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Cooking at home more often than you eat out or order in, can be rewarding for both your wallet and your waistline. But it can also feel like a time suck that requires a lot of effort. It's hard to perfectly plan all of your meals to avoid food waste and get the most of out your produce while it's still fresh. Don't throw that stale loaf of bread out just yet though! Or let hardened brown sugar come between you and a batch of brownies again.

Here are 10 kitchen hacks to save you a little time, a little money, and a lot of frustration.

1. ) Keep Tomatoes Fresh Longer

Tomatoes stored stem side downFood52

You probably already know that tomatoes are better stored at room temperature than in the fridge. While ripe tomatoes do ok in colder temperatures, storing under ripe tomato in the refrigerator affects the development of the flavor, texture, and coloring. Want juicer tomatoes bursting with flavor? Store them stem side down at room temperature.

Storing tomatoes upside can actually keep them fresh for longer. How? It stops excess air and moisture from leaving what's knowns as the scar. The scar is where the tomato was once attached to the vine. This easy kitchen hack stops tomatoes from taking on that unwanted mealy texture and helps them stay fresher longer.

2.) Stop Brown Sugar From Hardening

Hard, clumpy brown sugar is a real bummer. Especially when you're in the middle of baking something delicious. Instead of tossing it out or breaking out a hammer to try to salvage some of it, try these easy hacks first. The key to keeping brown sugar from clumping is restoring as much moisture as possible.

Make sure your brown sugar is stored in an air-tight container and then add a slice of apple, or an orange peel to the mix before sealing. The orange peel and/or apple slice restores moisture and softens brown sugar up. Within a few hours it's as good as new! Here's a guide to everything you'll ever need to know about sugar.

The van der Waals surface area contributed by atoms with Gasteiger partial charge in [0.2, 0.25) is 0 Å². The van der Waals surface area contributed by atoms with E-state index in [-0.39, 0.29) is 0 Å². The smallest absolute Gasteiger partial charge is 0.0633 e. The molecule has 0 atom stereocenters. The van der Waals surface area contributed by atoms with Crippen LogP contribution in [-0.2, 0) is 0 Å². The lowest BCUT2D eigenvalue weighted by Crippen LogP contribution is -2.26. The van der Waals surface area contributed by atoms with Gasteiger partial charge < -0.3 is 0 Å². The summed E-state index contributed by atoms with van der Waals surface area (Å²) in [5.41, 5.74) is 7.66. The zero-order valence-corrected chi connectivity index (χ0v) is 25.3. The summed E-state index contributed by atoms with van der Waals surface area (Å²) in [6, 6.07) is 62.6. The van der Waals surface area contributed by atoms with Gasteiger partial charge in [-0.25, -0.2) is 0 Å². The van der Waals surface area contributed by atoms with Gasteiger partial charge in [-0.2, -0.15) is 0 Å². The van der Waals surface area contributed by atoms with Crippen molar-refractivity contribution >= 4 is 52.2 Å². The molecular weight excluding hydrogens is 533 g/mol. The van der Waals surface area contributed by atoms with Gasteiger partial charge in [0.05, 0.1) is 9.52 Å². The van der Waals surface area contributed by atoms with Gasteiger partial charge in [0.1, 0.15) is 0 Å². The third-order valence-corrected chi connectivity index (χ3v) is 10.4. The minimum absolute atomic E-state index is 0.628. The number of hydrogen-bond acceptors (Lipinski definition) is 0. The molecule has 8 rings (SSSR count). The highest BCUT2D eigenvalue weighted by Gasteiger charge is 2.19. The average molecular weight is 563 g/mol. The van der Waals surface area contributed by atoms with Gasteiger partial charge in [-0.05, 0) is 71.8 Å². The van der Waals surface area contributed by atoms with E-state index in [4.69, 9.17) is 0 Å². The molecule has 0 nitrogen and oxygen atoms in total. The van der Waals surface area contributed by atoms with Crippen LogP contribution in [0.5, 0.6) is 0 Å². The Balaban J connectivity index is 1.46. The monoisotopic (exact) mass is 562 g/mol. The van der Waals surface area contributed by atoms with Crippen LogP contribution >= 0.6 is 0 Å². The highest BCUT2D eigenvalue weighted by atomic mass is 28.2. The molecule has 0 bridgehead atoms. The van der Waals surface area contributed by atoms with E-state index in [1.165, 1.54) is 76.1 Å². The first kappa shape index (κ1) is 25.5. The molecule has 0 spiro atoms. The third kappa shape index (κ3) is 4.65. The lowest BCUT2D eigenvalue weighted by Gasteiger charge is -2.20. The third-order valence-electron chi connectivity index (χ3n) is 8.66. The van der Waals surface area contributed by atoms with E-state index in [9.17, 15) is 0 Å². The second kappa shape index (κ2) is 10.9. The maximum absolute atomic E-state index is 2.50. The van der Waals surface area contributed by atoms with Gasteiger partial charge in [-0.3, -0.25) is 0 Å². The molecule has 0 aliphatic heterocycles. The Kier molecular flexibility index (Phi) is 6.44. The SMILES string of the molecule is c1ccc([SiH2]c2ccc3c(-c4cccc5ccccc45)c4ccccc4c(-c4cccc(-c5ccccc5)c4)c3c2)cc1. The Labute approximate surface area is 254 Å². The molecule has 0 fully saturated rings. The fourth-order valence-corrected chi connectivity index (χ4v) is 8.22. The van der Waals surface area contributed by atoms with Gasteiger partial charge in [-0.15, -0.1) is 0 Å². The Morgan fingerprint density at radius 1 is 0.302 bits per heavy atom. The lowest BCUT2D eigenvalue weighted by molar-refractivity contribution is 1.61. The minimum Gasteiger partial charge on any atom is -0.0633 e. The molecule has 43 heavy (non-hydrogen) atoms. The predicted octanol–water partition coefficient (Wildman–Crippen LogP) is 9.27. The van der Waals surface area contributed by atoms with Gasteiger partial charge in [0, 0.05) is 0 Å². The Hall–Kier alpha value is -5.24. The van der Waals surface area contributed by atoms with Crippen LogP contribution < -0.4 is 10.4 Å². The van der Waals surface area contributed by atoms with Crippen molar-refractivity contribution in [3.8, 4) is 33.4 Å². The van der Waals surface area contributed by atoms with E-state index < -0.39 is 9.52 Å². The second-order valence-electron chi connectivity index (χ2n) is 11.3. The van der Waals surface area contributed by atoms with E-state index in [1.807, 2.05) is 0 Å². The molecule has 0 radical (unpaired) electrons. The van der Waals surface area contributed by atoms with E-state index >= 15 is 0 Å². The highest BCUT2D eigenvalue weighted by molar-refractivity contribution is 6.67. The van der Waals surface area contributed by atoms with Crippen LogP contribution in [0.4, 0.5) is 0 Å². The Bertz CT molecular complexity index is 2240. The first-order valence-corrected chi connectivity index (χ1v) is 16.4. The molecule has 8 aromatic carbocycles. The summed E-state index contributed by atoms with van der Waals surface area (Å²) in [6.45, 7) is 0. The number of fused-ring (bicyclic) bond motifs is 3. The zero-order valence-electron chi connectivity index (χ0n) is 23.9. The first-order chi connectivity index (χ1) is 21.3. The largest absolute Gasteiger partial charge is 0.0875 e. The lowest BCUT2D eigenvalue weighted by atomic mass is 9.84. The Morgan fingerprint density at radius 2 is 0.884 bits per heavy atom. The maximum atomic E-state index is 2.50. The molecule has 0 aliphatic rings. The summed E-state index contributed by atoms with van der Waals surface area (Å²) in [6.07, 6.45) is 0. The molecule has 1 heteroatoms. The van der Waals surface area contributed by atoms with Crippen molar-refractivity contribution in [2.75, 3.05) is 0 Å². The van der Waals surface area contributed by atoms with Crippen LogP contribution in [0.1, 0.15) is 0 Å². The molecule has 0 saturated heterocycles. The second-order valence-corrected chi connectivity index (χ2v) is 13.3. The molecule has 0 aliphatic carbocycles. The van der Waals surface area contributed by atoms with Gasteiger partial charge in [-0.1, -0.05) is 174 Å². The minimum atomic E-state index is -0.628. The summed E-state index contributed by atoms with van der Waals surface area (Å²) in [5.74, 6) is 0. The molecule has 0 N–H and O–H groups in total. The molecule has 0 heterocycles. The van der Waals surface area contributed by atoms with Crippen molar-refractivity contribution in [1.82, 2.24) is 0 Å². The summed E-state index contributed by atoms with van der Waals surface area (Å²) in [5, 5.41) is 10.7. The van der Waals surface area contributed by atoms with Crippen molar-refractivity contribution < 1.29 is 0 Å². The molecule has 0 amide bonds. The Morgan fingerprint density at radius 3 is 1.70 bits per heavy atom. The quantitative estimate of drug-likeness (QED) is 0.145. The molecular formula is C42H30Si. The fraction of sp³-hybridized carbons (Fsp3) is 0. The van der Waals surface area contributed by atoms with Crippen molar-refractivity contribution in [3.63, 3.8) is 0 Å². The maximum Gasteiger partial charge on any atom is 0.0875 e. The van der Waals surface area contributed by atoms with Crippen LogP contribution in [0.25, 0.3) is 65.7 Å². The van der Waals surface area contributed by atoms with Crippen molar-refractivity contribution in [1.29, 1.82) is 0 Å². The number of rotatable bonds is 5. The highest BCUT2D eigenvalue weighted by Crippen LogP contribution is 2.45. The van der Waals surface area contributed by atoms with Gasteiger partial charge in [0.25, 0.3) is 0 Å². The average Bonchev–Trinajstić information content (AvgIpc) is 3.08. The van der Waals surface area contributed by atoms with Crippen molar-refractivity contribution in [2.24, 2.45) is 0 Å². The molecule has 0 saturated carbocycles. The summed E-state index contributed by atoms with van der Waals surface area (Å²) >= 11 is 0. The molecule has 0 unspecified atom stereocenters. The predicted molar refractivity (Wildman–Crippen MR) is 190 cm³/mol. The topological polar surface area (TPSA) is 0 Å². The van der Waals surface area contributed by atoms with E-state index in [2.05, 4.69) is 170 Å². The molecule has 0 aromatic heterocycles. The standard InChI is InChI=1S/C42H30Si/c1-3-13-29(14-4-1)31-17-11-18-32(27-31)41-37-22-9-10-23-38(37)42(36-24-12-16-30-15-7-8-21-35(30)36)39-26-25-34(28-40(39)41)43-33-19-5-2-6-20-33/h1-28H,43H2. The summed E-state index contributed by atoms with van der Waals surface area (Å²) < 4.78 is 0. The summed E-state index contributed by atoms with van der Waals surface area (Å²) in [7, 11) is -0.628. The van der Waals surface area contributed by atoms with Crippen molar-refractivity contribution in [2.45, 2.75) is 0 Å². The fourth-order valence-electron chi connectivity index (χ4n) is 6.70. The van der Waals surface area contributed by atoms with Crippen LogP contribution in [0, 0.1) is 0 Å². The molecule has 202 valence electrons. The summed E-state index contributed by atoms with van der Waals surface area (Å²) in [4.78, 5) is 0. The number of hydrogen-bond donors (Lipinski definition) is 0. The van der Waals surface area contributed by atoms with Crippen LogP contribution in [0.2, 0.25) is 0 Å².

3.) Easy Check to See if Eggs are Still Good to Eat

Spoiled egg testShutterstock

Not sure how long those eggs have been sitting in your fridge? Instead of cracking them open, gently place them in a bowl or glass of cold water instead. If the egg sinks, it's still good to eat. If it floats, it's time to toss it.

The liquid inside eggs slowly evaporates over time, creating a gas bubble inside. The lighter the egg, the older and more spoiled it is. The FDA's generally guideline is that a carton of eggs is ok to eat for up to 4-5 weeks after it's been packaged.

4.) Soften Butter Fast

Soften cold butter quicklyEver Tricks

Baking with soft butter is almost always better, but it isn't always convenient. If you're in a rush and forgot to let your butter soften at room temperature, don't just use it cold. Try these quick tricks to soften cold butter fast instead!

Grate it, slice it, or place it in a ziplock bag and roll it flat with a rolling pin. It'll soften up pretty quickly. Another cool trick? Try Buzzfeed's warm glass hack. Fill a glass with warm water, pour it out, and then place the glass over the butter to soften it.

5.) Quickly Peel Potatoes and Tomatoes

Thin skinned vegetables like potatoes and tomatoes can be annoying to peel. Here's a way to quickly and easily peel them without even using a vegetable peeler. First boil them and then give them an ice bath. The skin will separate from the center making it easy to peel right off with your hands.

6.) Cut the Fat

If you want to remove excess fat from gravy, stews, soups, sauces, and broths there's a faster way than waiting for it to cool. Pop a few ice cubes into the saucepan or pot and the fat will rise around them, making it easier to scoop out. You can also skim a few ice cubes along the surface of the liquid to help it solidify. Remove the fat with a spoon or try soaking it up with a piece of toast.

7.) Save Wilting Herbs for Later

Herb and olive oil cubesRecipe Hubs

If notice any herbs looking less than fresh you can easily give them a second life with this kitchen hack. Finely chop or pulse them in a food processor with olive oil. Enough oil to completely cover the herbs. Pour the herb and olive oil mixture into an ice tray and freeze. When you're ready to use the herbs just add one or two cubes to whatever you're cooking up! You can also try this hack with citrus zest. Here's a fruit freezing guide.

8.) Put Lemons to Work

Don't toss those old lemons out just yet! Instead put them to work as an all natural, and powerful way to clean your countertops, utensils, your oven, and even the fridge. Lemon juice is one of the best natural cleaners, because of it's low ph and antibacterial properties. It's even capable of restoring rusty brass and copper.